The weather is turning! It must be by now!? After the wettest (and probably windiest) winter on record in the UK karma best be ready to give us an amazing Spring!!
The layer of dust currently sitting on our telescopes could be used to insulate a small home.
So we’re eager for some dry, clear and wind-free evenings to get back into observing and imaging our skies. Thankfully you can always be sure someone has a good view of the night sky, so we’re enjoying keeping up with fellow enthusiasts like us on Twitter, because there are images aplenty to at least temporarily satiate our passion for astronomy!
However, to help keep you inspired we’ve noted below some points of astronomical interest for the upcoming calendar month. Keep watching the skies!
Saturday 1st March – The New Moon rises with (and sets just after) the Sun today, so now is a good time to observe deep sky objects when the skies are unaffected by moonlight
There is a second New Moon at the end of the month
Brightening slightly by the end of the month, Saturn is always one of the most beautiful sights to see if you have a telescope or good pair of binoculars
Friday 7th March – Orange giant star Aldebaran (part of the constellation Taurus) is visited closely by the Moon this evening, which sits nicely in the middle of the Hyades cluster (to the south west) directly to the right of Orion
Saturday 8th March – The Moon can be seen at First Quarter phase this evening
Tuesday 11th March – Today the Moon is at Apogee at a distance of 405,365 km (251,882 miles) the furthest point out in its orbit around the Earth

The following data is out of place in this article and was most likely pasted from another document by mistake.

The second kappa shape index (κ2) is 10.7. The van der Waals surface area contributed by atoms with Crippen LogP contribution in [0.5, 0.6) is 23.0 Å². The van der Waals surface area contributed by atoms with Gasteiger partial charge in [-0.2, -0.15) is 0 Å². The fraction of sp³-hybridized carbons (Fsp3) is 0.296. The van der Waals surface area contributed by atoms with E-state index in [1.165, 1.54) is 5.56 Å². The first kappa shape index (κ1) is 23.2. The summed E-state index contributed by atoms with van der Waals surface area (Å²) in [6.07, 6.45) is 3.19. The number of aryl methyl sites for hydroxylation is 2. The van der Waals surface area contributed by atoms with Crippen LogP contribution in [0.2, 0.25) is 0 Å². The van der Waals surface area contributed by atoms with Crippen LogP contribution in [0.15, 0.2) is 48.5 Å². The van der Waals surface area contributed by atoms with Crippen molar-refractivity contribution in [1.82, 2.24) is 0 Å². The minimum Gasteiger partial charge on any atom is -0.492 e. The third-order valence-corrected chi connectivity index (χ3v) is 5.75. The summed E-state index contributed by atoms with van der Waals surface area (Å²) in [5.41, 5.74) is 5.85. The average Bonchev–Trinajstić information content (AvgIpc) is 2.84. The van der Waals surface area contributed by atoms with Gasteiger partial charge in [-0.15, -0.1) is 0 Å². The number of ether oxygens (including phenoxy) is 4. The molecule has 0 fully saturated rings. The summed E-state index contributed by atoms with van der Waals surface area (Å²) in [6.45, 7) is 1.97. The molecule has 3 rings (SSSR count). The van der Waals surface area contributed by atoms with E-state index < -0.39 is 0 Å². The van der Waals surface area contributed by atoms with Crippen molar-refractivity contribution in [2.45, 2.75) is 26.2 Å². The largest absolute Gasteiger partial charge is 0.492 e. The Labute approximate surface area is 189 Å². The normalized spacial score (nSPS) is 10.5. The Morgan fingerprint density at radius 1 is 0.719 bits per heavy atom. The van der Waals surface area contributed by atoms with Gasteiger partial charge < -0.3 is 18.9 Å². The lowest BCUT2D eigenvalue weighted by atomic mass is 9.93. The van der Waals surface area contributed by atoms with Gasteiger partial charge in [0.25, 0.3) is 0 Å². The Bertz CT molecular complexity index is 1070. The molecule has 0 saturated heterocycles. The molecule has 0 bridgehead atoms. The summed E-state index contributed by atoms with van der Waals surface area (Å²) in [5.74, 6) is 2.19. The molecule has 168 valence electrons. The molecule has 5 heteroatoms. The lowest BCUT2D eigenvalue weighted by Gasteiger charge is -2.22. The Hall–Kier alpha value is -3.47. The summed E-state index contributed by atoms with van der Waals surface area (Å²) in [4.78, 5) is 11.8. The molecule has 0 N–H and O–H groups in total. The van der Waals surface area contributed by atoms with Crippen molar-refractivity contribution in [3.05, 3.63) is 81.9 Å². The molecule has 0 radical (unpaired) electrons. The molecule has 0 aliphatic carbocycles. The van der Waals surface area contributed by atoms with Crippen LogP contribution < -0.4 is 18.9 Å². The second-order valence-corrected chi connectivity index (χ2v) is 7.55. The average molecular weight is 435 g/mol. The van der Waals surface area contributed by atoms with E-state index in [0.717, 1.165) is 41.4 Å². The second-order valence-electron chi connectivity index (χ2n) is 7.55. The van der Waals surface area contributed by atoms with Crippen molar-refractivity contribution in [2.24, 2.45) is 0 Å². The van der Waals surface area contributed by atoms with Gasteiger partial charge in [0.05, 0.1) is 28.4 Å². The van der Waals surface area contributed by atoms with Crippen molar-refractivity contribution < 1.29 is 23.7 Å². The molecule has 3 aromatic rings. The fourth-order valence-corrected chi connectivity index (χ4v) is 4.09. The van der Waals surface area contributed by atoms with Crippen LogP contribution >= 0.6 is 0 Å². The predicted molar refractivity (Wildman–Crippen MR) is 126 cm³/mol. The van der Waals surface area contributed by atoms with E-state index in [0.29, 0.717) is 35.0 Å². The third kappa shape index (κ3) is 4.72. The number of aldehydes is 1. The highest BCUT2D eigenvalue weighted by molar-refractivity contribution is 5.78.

Friday 14th March – Mercury is at Greatest Western Elongation today, however the planet is too close to the Sun this month for any meaningful observation from our latitudes
Sunday 16th March – The Full Moon in the sky tonight is also sometimes known as the Fish Moon, Sleepy Moon or Chaste Moon
And continuing our recent addition to this guide, below we’ve provided constellation guides for Southern and Northern skies in March!
Thursday 20th March – Spring Equinox in the Northern Hemisphere (also known as the Vernal Equinox)
Saturday 22nd March – Venus is at Greatest Western Elongation this morning, meaning the bright planet can be seen rising before sunrise
Monday 24th March – This morning the Moon is seen at Last Quarter phase
Thursday 27th March – The crescent Moon is at Perigee today at a distance of 365,705 km (227,239 miles), the closest point of its orbit to the Earth, and appears very close to Venus in the early hours this morning
Shown below at 05:00 UTC, look low down towards the Eastern horizon
Sunday 30th March – British Summer Time begins in the UK, and the clocks go forward 1 hour from 01:00 GMT/UTC to 02:00 BST
And the second New Moon of the month makes this another good time to observe galaxies and nebulae with the Moon out of the way!
As usual, if you take any photos throughout March you’d like to show us, please tweet them to us using the link below! We’d love to see your efforts!
Planets visible this month:
Remember, it can take your eyes up to 20 minutes to become properly dark adapted, and anything up to an hour for a telescope to reach ambient temperature outside (to ensure the best image), so give yourself plenty of time to get set up!
To make it easier to find this list of astronomical happenings you can also locate it in the “Monthly Guide” section in the menu bar to the right. Handy! 🙂
Guide images created with Stellarium